MT: Have you spoken to your teammates? Do you feel welcome?

GH: Yes, it has been great. Not only does the organization want you, but also talking to Steve, Amare and the rest of the guys, you can feel that they are tight. They have told me that they are glad that I am here. I look forward to not only playing with them, but also getting to know them and developing a rapport on and off the court. I really talked to Steve. We have known each other from competing over the years. He has been very, very helpful. I had many questions. There have been many things we have talked about. He sounds just as excited as I am.

MT: What specifically do you add to an already successful Phoenix Suns team?

GH: Another hungry veteran. A guy that can make plays. I do not like talking about myself, but I can play.

I look forward to proving it.

I want to show my teammates just what I can do. I am a smart player that can run, can finish and create. I am unselfish. These are the things I bring to the table. Like I said before, I do not feel comfortable patting my own back.

MT: Grant, I want to get into the lean years. The injury-riddled period where you were sitting on the bench–seemingly frustrated looking up at the scoreboard. What did you learn about the game and more importantly about yourself? How did you stay inspired?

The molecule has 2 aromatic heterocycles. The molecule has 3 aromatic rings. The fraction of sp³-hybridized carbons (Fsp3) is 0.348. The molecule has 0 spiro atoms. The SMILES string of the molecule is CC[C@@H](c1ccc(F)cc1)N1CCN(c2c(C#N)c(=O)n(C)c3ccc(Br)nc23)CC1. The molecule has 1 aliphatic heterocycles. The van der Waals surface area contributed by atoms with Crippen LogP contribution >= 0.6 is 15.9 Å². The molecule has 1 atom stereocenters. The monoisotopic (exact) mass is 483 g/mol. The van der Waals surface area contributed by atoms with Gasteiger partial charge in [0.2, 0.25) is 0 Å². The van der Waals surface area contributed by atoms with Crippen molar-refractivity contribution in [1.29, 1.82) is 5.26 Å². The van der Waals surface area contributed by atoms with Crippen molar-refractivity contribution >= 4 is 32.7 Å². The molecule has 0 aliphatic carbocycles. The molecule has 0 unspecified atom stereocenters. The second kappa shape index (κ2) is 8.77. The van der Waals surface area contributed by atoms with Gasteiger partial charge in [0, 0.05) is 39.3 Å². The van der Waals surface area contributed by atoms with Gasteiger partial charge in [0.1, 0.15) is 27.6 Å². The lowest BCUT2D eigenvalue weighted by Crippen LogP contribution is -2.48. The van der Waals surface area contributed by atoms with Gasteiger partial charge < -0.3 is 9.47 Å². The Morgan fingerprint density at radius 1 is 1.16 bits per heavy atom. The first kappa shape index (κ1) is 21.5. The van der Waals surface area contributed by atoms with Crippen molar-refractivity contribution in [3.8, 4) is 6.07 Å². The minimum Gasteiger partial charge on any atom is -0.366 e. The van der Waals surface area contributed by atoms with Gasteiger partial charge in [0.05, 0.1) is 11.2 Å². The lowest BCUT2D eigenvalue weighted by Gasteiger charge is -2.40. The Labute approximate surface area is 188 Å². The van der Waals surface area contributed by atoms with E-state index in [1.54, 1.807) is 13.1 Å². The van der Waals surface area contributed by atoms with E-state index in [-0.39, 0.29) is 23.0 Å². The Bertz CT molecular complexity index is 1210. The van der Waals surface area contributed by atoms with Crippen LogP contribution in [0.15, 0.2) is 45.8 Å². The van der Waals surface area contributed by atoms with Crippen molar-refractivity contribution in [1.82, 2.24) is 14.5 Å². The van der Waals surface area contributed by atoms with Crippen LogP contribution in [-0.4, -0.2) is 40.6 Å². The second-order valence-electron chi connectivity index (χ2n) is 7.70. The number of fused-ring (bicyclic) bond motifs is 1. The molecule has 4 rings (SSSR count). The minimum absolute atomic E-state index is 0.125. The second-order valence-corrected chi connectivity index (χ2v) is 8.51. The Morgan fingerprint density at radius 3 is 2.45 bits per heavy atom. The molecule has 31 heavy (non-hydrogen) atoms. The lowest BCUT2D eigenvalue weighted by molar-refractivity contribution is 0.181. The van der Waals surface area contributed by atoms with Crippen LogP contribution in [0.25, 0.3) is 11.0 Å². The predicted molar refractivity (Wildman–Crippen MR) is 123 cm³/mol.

GH: Wow. (Grant pauses) It was not easy for an athlete that is accustomed to playing all the time to not be out there. Whether it is a coach’s decision or in my case an injury, it is definitely hard. I went from being a player used to playing at a certain ability level to all the sudden have my career come to a halt. You are not able to compete, when you do compete you hurt. There is a frustration of not knowing if you are ever going to be healthy. Not knowing if I will ever compete. If my body is going to hold up. The desire is always there, but you start to have doubts. Doubting your health, doubting if you are ever going to play on a high level. I am not saying it is there all the time, but it starts to creep in. As these young guys say, you lose your swagger. Life is a bunch of peaks and valleys. From a career standpoint, it was a valley.

You do not let it beat you. You become stronger. You become better as a person. You become better as a teammate. You get a better appreciation and perspective for the game and a better understanding of life. That is how life is.